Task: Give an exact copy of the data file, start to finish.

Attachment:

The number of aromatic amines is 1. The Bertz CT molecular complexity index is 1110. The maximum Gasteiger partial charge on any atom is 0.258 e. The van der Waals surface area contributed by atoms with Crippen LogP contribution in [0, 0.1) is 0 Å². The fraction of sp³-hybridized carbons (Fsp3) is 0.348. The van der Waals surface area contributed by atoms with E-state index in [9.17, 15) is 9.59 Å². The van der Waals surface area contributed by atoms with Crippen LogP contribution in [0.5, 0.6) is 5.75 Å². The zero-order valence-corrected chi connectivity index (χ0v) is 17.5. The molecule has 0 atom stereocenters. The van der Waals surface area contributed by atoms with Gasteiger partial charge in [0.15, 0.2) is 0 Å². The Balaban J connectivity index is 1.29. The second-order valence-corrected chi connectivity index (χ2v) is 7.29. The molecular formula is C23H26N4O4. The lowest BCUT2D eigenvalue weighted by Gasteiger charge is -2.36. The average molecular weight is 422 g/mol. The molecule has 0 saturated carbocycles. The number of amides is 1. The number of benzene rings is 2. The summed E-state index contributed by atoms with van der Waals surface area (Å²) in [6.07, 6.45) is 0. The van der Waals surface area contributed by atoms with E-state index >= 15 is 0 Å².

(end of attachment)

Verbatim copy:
The number of aromatic amines is 1. The Bertz CT molecular complexity index is 1110. The maximum Gasteiger partial charge on any atom is 0.258 e. The van der Waals surface area contributed by atoms with Crippen LogP contribution in [0, 0.1) is 0 Å². The fraction of sp³-hybridized carbons (Fsp3) is 0.348. The van der Waals surface area contributed by atoms with E-state index in [9.17, 15) is 9.59 Å². The van der Waals surface area contributed by atoms with Crippen LogP contribution in [0.5, 0.6) is 5.75 Å². The zero-order valence-corrected chi connectivity index (χ0v) is 17.5. The molecule has 0 atom stereocenters. The van der Waals surface area contributed by atoms with Gasteiger partial charge in [0.15, 0.2) is 0 Å². The Balaban J connectivity index is 1.29. The second-order valence-corrected chi connectivity index (χ2v) is 7.29. The molecular formula is C23H26N4O4. The lowest BCUT2D eigenvalue weighted by Gasteiger charge is -2.36. The average molecular weight is 422 g/mol. The molecule has 0 saturated carbocycles. The number of amides is 1. The number of benzene rings is 2. The summed E-state index contributed by atoms with van der Waals surface area (Å²) in [6.07, 6.45) is 0. The van der Waals surface area contributed by atoms with E-state index >= 15 is 0 Å².